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As long as it's hot, we'll keep reporting what it's like in CPS schools without AC

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This map (by Max Rust), shows some of the schools where high temperatures were reported (in red) as well as the CPS’ receiving schools (in black). Here’s CPS’ best list as of December.

And here’s what you’ve been telling me. Since today will again be in the 90s and all muggy, I imagine you’ll keep it coming?

  • UPDATE: Ravenswood Elementary, 4332 N. Paulina St. Parent said Thursday that two tuition-based preschool classrooms in the school – supposedly the oldest in the city built in 1873 – are the only ones with AC because parents pooled their money a few years ago to buy the units. “Of course, we weren’t a welcoming school, so there was never a chance of getting it. As a parent, it annoys me that CPS gave AC to welcoming schools, but is content to let the other students sweat it out. Ridiculous,” she said.
  • UPDATE: Burr Elementary, 1621 W Wabansia Ave. Ald. Scott Waguespack, 32nd, said Thursday that the school is without and has been asking for at least the last few years. And a Burr mother said Wednesday night her 4th grader was home sick on Tuesday, after perfect attendance last year.
  • UPDATE: Spencer Technology Academy, 214 N. Lavergne Ave. Staffer said Thursday most of the building has AC, but the third floor – the hottest – does not. Seven classrooms up there contain middle schoolers – one for special needs students. Another special ed room downstairs has AC but it isn’t working. One classroom’s clock thermometer recorded 92 over the last couple of days. “We’re using class time to line up children to go get them water,” the staffer said. Teachers are bringing in their own fans and water. Kids are itchy and angry — “Tempers are flaring with the temperatures,” the staffer said. All the water fountains don’t work properly either.
  • UPDATE: Lincoln Park High School, 2001 N. Orchard. Student said Wednesday one of her classrooms reached 100 degrees on Tuesday.
  • UPDATE: Lane Tech High School, 2501 W. Addison St. Student said Wednesday evening there’s no AC in building except for computer labs and he’s in 8 or 9 classrooms a day. “In my physics class, there’s a thermometer at the front of the class. It was over 90 the first 2 days. Today it was 86. I’m trying to drink a lot of water and all of the teachers brought in fans from their house… I don’t know of anyone fainting. but after the first day, I had a really bad headache after school because i didn’t have enough water. There are water fountains all around the place but that’s it.” No bottled water handed out but students are allowed to carry bottles to class.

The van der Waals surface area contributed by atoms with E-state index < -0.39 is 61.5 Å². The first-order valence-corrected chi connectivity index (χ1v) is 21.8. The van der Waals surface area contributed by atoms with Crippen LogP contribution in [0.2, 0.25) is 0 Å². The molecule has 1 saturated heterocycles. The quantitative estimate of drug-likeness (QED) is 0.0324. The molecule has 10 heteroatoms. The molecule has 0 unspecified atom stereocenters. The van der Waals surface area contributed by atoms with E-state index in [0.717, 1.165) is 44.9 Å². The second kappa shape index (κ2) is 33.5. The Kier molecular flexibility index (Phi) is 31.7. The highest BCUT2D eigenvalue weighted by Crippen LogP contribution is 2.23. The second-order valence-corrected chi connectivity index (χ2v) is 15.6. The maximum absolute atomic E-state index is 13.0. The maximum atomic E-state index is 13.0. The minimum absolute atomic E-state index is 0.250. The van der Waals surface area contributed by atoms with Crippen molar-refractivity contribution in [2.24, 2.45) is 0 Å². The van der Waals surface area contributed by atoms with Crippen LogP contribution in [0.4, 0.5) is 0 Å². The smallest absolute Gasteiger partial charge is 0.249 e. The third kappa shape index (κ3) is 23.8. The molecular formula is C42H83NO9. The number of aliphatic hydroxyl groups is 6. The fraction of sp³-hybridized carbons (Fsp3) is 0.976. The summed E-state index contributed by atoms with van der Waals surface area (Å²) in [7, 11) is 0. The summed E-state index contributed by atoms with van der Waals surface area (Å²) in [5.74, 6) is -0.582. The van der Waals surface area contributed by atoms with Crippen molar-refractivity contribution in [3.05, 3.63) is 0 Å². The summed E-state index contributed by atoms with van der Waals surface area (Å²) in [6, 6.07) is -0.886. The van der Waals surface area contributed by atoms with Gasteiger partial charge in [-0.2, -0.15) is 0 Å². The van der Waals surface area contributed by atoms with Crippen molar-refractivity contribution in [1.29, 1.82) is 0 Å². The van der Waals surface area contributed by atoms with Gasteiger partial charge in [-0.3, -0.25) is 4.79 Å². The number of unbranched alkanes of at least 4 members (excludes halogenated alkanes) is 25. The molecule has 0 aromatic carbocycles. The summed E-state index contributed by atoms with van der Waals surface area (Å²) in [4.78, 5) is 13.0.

• UPDATE: Goethe Elementary School, 2236 N. Rockwell St. has AC in its new building but it’s broken in at least one classroom. Portable unit not big enough for the room containing 27 people, says a mom. “The room is hot enough that they have spent time in the hall and in another teacher’s classroom.” No AC at all in main building, mom says, because it’s too expensive.
  • UPDATE: Gallistel Elementary Language Academy, measured 95 degrees in branch office, hotter in classrooms on Tuesday, 82 degrees in branch office, hotter in classrooms on Wednesday
  • UPDATE: Courtenay Elementary, a “welcoming school”, had no AC all day in main building as well as a mandatory professional development session from 3:00 to 5:00 p.m. “No extra fans, no water provided for students nor staff!” according to a teacher. “Rooms had to be in the 90s and above on the second and third floors. Unhealthy, unsafe, and learning under duress!”
  • Reports out of the not-air-conditioned Mount Greenwood Elementary School on Monday claimed indoor temperatures of more than 95 degrees. A gym class had to walk to the park and back without water, according to a parent.
  • Solomon Elementary School, 6206 N Hamlin, where about 20 percent of students are special education, hit 87 degrees by 9 a.m. on the west side of the school building, according to LSC chair Tammy Stams on Tuesday. Common spaces have air conditioning but not classrooms, she said: the lunchroom, the library. She said her school raised some money toward air conditioners and got a state grant for the rest but was waiting for CPS to make a decision on how to proceed. Meanwhile, Stams wanted to keep her son, an 8th grader who uses a wheelchair, at home. “He wanted to tough it out,” she said. “He wanted to go.”
  • Portage Park Elementary School, isn’t entirely air-conditioned, said Victoria Benson, the Local School Council chair and parent of two, and probably can’t be because CPS estimated the cost of upgrading the wiring in the old part of the building as a small fortune. Monday “was so bad. And the building, my one son’s on the non-air-conditioned side. My little guy has an air-conditioned room. It’s not stifling like the other end, but it’s not like air-conditioned,” she said Tuesday. “Three floors are connected to the old building but there’s no close off.” Kindergartners were a sweaty mess, said Benson, who volunteered Monday as an extra set of hands. And the third floor of the old building, where the sixth-, seventh- and eighth-graders are housed, gave off a powerful smell of adolescence in the heat.